Partnership Values

May 31, 2011 05:39 AM

A report from the Farm Foundation, Agriculture’s Strategic Role in Feeding and Fueling a Growing World, notes: “Public understanding of agriculture has changed significantly over the last 75 years. The segment of the population engaged in agriculture has dwindled so that farm households now represent only a small share of all households in the U.S. At the same time, many consumers are increasingly concerned about how their food is produced. Some of these concerns are related to food safety, while others reflect…labor standards and animal treatment.”

It’s apparent that there’s a growing disconnect between producers and consumers. The report goes on to say, “Agricultural producers sometimes struggle to understand public attitudes.” But that works both ways. As an industry, we need to demonstrate that family farmers:
  • efficiently produce a safe, reliable and secure food supply.
  • are good stewards of our environment and natural resources.
  • remain committed to the values, work ethic and lifestyle that made this country great.
Besides the growing disconnect, there are numerous threats affecting our farming heritage. Internally, most farms lose money, and many family farmers have off-farm careers to make ends meet. A full 70% of farms will not be passed on to a second generation. Of those that do get passed on, 90% will not make it to a third generation. And of those that do, 96% will not make it to a fourth.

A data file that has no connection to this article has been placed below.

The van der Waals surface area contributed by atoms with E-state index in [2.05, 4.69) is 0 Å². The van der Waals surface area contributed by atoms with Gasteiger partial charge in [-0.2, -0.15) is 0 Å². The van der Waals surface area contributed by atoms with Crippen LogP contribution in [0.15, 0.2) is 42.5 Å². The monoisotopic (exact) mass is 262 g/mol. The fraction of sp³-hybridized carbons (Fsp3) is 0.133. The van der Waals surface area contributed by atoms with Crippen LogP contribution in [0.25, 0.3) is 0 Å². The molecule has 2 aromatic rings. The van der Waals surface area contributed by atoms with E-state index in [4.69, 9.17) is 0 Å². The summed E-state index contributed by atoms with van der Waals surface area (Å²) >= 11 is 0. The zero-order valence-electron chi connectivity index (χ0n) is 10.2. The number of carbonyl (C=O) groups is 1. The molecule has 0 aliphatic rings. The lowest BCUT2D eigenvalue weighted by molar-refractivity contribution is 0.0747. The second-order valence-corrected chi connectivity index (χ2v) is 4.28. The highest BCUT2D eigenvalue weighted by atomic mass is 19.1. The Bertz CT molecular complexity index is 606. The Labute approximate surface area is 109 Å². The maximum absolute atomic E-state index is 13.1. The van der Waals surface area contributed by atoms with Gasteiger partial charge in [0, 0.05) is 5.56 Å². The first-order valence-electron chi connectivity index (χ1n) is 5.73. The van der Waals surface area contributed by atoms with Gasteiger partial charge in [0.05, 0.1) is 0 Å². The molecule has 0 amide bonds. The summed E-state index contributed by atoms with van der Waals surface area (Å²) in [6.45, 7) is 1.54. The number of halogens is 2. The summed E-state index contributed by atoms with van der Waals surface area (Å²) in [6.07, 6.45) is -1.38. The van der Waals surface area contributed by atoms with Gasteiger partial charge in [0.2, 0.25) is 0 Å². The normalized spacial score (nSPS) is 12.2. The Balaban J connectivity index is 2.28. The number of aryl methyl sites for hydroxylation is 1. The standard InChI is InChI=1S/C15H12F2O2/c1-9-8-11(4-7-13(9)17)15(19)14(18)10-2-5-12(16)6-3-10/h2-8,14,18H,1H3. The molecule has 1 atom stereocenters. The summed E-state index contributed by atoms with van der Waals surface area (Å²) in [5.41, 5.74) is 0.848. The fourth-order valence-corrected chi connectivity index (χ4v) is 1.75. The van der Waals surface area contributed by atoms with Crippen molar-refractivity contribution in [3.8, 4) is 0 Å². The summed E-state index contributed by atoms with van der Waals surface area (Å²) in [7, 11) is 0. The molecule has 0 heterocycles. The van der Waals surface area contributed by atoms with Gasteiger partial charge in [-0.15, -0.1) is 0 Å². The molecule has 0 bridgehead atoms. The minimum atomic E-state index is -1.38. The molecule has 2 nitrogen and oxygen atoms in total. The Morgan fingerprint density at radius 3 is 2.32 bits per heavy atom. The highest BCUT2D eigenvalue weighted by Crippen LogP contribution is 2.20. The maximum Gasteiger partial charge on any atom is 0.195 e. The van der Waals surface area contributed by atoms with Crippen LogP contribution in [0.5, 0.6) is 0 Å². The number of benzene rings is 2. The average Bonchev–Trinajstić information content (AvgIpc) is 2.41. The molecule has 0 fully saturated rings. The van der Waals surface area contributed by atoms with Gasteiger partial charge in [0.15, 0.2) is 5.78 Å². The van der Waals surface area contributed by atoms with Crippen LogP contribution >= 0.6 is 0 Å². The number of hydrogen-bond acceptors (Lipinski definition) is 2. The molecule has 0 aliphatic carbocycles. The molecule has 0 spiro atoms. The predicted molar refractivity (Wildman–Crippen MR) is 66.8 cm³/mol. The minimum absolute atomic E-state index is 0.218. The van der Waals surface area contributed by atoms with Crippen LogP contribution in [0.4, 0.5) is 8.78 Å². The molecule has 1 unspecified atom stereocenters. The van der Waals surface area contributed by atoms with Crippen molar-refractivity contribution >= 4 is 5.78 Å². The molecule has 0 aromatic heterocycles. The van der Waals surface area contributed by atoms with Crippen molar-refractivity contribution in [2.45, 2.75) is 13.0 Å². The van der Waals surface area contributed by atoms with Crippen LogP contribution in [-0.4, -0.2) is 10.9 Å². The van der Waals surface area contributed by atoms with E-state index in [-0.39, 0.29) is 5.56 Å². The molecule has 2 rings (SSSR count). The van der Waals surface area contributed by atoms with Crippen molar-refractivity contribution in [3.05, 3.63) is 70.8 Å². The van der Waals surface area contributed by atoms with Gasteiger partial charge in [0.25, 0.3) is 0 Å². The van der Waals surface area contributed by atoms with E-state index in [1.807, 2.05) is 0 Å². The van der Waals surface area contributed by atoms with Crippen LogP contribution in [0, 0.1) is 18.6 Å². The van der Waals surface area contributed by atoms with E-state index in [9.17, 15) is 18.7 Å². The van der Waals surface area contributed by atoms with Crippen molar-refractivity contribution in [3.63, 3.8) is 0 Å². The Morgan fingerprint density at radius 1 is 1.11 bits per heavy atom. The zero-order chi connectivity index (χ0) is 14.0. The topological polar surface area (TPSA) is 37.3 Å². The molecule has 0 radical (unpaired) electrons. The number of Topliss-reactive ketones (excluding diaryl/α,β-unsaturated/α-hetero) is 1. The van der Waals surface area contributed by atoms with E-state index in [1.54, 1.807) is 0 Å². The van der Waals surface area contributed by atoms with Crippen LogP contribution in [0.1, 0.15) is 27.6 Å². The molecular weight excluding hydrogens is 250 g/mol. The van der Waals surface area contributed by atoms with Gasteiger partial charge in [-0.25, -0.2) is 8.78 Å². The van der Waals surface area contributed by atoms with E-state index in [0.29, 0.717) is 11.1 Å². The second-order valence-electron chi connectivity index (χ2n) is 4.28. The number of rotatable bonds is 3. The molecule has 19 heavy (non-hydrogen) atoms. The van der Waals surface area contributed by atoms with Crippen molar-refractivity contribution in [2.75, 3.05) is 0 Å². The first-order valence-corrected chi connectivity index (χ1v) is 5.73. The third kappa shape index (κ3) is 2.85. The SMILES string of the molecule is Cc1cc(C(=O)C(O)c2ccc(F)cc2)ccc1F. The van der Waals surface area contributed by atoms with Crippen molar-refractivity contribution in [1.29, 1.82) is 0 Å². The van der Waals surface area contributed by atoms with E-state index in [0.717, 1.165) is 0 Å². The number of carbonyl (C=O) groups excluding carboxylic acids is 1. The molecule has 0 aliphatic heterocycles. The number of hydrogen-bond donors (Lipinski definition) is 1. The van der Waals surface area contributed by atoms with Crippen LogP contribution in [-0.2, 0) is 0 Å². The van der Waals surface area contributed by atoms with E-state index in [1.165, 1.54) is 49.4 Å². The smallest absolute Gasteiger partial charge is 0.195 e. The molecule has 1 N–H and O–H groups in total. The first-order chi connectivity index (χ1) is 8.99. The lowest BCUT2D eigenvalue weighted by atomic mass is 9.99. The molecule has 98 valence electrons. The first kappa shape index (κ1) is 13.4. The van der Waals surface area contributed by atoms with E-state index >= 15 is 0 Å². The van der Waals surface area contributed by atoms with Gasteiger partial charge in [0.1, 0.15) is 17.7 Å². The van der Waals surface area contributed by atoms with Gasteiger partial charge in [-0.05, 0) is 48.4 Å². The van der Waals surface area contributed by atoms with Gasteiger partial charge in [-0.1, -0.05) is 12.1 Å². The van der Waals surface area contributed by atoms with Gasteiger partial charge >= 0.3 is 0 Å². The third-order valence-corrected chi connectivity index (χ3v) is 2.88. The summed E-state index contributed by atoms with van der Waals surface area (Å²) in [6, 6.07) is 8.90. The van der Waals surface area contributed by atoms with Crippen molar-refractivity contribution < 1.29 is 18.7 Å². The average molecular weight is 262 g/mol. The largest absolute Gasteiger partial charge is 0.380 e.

Externally, there is a trend of attacks fueled by misinformation and exaggeration. Just pick up a newspaper or check the best-seller list. Many assert that America’s farming practices are heartless and irresponsible. Once a symbol of our nation’s abilities, agriculture has become a scapegoat for the national deficit, high food costs, an incoherent energy policy and obesity.
The family farm is in trouble. We must stand up as an industry and be counted. We must get better at telling our story. As an equipment dealer, you can help. Visit with your neighbors, speak at a Rotary gathering or write a blog. Engage with your grower customers and help them address their concerns.
Together we can save our farm economy before it goes the way of manufacturing, logging, maritime, fishing and other industries. But it will take a team of concerned individuals determined to make a difference. Can you help your customers take the actions necessary to ensure lasting success? Can you help them answer the call for transparency? The following tools may help:
Strategic business plan. Difficult to write, but invaluable for growing an operation. You can provide an objective point of view and specialized knowledge.
Operational documents (operating agreement, family employment policy, job descriptions, employee handbook). Running a farm more like a business and less like a family potluck can help to separate business and emotional issues.
Professional development. This can benefit each member of the farm management team. The industry is moving at lightning speed and demands leaders.
Community outreach. Farms don’t thrive in a vacuum. Community service and public relations (adopt-a-school; agritourism) encourage transparency.
Strengthen the family unit. Farm families must protect their financial security, inform members of transition plans and improve plans as goals are achieved.
Each of these components celebrates our farming heritage. They protect our nation’s food sovereignty, promote agriculture as a profession, pass viable family farming operations on to the next generation and counteract uninformed special interests. Your unique position as a strategic partner and your relationship with your clients can help to fortify the food industry in the U.S.


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